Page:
Just a block away on Oak Street, the Michigan Legacy Credit Union is also investing in a major reinvention of its Wyandotte branch. The credit union is using the location to pioneer an interactive teller machine (ITM), which will offer live video interaction with a teller. The renovated branch will feature a retro, '50s-style design, with the ITM designed to look like an old-school jukebox. The project will also allow the branch to act as a central hub for staff to interact with members via ITMs at other branches.
"It sounds crazy, but we're going to have contact center people in Wyandotte who could be on the video screen with members in Wyandotte or in Warren or on their phone," says Carma Peters, Michigan Legacy Credit Union president and CEO.
Developers Ron Thomas and Justin Bise recently made what might seem an especially risky choice in the COVID-19 era: opening up newly developed office space. However, their development at 100 Maple St. is a second location of The Offices in Wyandotte, a successful coworking space that they opened at 97 Oak St. in 2019. The new location opened in September and half the office spaces are already leased, which Thomas says was a "welcome surprise."
"I think there's going to be a shift away from large, stringent-lease, long-term-type deals and more into individuals renting offices for themselves," he says. "... I think that was true pre-COVID. I think COVID is just going to accelerate the move in that direction."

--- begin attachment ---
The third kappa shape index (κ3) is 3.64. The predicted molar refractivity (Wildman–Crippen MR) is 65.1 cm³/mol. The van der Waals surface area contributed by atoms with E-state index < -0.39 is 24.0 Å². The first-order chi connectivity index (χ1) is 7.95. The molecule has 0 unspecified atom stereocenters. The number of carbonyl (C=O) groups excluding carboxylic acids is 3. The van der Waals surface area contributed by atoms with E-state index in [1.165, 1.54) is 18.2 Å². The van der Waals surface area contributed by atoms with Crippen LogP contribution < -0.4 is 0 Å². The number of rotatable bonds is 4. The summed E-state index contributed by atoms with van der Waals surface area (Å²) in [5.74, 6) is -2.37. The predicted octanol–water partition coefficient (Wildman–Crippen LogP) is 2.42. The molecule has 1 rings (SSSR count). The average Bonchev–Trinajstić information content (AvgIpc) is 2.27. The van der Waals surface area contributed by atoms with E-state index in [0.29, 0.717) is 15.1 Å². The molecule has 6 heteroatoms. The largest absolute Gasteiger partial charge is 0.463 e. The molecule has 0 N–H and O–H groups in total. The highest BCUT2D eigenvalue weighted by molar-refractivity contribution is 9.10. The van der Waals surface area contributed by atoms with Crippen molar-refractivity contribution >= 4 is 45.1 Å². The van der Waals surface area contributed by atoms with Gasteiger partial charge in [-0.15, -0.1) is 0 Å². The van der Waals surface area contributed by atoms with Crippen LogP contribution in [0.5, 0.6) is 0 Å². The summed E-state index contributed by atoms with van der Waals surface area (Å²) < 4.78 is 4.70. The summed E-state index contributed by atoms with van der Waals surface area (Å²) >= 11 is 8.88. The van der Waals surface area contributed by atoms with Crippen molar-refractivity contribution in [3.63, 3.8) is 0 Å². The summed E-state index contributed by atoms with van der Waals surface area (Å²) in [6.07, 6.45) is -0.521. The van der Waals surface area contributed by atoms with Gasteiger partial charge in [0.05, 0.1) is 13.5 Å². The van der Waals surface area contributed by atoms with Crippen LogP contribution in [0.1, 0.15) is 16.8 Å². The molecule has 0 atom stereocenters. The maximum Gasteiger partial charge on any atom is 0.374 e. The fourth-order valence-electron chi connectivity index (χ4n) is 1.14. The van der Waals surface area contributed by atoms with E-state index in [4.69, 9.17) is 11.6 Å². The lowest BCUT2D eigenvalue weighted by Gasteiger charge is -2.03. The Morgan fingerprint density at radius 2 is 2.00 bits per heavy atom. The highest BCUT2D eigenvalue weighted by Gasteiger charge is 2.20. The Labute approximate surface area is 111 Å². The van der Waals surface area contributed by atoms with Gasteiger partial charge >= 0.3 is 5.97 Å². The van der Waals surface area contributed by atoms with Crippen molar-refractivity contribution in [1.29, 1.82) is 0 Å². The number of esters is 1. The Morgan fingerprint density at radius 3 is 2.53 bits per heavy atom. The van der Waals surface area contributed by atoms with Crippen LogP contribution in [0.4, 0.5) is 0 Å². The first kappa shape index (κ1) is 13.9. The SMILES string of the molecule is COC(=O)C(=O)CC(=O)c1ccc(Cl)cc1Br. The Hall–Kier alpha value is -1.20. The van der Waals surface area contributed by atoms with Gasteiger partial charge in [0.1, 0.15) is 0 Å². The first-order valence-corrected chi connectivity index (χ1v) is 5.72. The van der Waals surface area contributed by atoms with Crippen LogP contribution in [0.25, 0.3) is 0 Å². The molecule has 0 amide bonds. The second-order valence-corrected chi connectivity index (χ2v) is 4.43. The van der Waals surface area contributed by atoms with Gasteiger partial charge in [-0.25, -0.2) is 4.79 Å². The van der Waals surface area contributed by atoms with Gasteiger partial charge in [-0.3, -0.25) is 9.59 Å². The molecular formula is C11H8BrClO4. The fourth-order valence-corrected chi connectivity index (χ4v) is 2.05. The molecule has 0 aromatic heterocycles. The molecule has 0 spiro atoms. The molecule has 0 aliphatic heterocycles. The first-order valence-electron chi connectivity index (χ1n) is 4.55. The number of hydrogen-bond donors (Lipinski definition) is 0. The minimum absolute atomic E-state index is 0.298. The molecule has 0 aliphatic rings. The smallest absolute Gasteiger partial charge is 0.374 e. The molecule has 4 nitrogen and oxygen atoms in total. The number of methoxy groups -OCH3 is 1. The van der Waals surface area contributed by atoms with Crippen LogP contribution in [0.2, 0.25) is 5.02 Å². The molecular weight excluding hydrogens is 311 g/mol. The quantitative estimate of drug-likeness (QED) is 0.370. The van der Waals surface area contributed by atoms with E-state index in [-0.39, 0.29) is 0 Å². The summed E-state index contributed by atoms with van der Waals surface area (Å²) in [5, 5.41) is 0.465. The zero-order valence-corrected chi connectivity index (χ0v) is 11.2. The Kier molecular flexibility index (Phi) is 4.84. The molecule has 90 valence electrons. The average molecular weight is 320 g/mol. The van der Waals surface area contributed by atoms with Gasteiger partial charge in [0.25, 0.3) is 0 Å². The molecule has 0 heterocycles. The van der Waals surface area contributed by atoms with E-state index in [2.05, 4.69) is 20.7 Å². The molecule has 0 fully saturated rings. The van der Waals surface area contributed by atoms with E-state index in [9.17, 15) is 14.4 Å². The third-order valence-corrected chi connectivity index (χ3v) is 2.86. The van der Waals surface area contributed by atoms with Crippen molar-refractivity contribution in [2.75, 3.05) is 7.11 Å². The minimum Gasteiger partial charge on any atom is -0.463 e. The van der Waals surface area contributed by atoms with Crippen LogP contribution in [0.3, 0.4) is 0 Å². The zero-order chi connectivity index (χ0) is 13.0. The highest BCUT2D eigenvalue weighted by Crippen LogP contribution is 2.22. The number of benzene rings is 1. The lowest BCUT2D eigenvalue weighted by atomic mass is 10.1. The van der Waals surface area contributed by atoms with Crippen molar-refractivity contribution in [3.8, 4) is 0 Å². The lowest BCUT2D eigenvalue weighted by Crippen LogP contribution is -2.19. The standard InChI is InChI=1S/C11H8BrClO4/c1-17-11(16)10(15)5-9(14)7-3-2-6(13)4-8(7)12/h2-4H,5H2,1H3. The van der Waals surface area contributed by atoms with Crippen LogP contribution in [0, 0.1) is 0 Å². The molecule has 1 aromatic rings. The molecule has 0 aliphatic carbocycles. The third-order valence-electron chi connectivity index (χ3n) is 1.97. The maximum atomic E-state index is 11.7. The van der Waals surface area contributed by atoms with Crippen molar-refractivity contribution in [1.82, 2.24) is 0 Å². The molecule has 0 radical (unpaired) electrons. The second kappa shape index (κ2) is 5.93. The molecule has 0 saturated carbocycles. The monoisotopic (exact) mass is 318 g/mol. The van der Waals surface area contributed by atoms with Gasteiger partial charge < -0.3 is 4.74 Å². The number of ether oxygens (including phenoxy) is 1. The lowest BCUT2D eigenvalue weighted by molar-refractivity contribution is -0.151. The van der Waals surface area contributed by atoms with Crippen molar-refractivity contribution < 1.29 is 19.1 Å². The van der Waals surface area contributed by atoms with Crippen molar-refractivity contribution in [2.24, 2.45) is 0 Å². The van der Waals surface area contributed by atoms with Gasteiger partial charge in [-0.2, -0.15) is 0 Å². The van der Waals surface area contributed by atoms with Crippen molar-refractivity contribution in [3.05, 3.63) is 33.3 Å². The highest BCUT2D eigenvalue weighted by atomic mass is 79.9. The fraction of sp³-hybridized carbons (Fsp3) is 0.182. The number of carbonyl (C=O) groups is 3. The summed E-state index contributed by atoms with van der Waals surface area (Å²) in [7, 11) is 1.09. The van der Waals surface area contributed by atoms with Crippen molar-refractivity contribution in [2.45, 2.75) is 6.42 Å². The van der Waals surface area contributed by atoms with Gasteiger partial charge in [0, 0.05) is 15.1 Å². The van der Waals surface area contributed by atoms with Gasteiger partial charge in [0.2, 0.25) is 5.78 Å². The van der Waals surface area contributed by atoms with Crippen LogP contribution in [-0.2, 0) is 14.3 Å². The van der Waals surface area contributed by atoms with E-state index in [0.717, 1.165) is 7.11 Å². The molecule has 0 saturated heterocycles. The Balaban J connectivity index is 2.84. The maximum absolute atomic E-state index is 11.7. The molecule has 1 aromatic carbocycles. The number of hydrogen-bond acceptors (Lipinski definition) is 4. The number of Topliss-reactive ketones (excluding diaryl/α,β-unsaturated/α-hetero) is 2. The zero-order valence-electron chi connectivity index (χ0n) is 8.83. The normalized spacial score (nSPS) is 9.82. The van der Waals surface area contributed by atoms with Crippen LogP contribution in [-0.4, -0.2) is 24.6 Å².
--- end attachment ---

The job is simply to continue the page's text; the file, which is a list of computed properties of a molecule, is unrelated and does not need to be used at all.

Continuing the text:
The coworking space represents just the 13,000-square-foot first phase of Thomas and Bise's plans for the 24,000-square-foot building, which once housed a bank and an insurance company. The remaining space, now under construction, will become six apartments and a fine dining restaurant called The Vault on First.
Sustaining "a sense of liveliness"
Although COVID-19 nixed this year's Wyandotte Street Art Fair, a massive annual draw, the city has found success with smaller events. This summer the city took a new approach to the Wyandotte Farmers Market, partnering with a local business to safely expand upon the market of years past.
To manage this year's market, the city turned to Rina Belanger and Angie Guzzardo, owners of The Vintage Market, a Wyandotte pop-up market featuring wares from over 300 Southeast Michigan artists and small businesses. The two saw it as a major opportunity to give their business a shot in the arm and to offer vendors they already worked with a new market for their goods.